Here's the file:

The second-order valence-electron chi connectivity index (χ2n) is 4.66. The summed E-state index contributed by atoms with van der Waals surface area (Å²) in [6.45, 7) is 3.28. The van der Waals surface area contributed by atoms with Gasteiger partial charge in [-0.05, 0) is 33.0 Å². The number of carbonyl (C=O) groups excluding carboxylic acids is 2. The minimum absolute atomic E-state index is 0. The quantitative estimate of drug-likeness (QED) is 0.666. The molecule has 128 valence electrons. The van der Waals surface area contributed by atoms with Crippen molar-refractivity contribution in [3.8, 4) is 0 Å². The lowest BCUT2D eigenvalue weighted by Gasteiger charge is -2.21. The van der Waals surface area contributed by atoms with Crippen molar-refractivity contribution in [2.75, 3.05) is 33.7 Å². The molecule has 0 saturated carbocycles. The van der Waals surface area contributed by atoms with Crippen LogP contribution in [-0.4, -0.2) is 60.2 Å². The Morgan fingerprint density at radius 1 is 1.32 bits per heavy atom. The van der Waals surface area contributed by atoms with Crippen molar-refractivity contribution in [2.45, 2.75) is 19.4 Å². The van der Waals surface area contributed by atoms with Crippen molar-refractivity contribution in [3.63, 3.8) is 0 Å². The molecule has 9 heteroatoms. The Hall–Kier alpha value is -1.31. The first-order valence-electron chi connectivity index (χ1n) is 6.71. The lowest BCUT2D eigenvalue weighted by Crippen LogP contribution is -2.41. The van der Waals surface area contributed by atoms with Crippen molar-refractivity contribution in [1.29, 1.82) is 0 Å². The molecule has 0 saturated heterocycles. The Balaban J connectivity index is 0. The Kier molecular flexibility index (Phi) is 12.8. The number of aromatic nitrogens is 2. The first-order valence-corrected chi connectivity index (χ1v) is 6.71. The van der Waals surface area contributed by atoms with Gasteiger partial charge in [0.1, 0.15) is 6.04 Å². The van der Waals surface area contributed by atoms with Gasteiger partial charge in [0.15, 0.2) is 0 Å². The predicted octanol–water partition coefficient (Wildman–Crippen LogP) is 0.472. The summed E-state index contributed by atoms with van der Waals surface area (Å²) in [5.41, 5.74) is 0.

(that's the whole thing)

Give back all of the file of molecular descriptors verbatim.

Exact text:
The second-order valence-electron chi connectivity index (χ2n) is 4.66. The summed E-state index contributed by atoms with van der Waals surface area (Å²) in [6.45, 7) is 3.28. The van der Waals surface area contributed by atoms with Gasteiger partial charge in [-0.05, 0) is 33.0 Å². The number of carbonyl (C=O) groups excluding carboxylic acids is 2. The minimum absolute atomic E-state index is 0. The quantitative estimate of drug-likeness (QED) is 0.666. The molecule has 128 valence electrons. The van der Waals surface area contributed by atoms with Crippen molar-refractivity contribution in [3.8, 4) is 0 Å². The lowest BCUT2D eigenvalue weighted by Gasteiger charge is -2.21. The van der Waals surface area contributed by atoms with Crippen molar-refractivity contribution in [2.75, 3.05) is 33.7 Å². The molecule has 0 saturated carbocycles. The van der Waals surface area contributed by atoms with Crippen LogP contribution in [-0.4, -0.2) is 60.2 Å². The Morgan fingerprint density at radius 1 is 1.32 bits per heavy atom. The van der Waals surface area contributed by atoms with Crippen molar-refractivity contribution in [2.45, 2.75) is 19.4 Å². The van der Waals surface area contributed by atoms with Crippen molar-refractivity contribution in [3.63, 3.8) is 0 Å². The molecule has 9 heteroatoms. The Hall–Kier alpha value is -1.31. The first-order valence-electron chi connectivity index (χ1n) is 6.71. The lowest BCUT2D eigenvalue weighted by Crippen LogP contribution is -2.41. The van der Waals surface area contributed by atoms with Crippen molar-refractivity contribution in [1.29, 1.82) is 0 Å². The molecule has 0 saturated heterocycles. The Balaban J connectivity index is 0. The Kier molecular flexibility index (Phi) is 12.8. The number of aromatic nitrogens is 2. The first-order valence-corrected chi connectivity index (χ1v) is 6.71. The van der Waals surface area contributed by atoms with Gasteiger partial charge in [0.1, 0.15) is 6.04 Å². The van der Waals surface area contributed by atoms with Gasteiger partial charge in [0.15, 0.2) is 0 Å². The predicted octanol–water partition coefficient (Wildman–Crippen LogP) is 0.472. The summed E-state index contributed by atoms with van der Waals surface area (Å²) in [5.41, 5.74) is 0.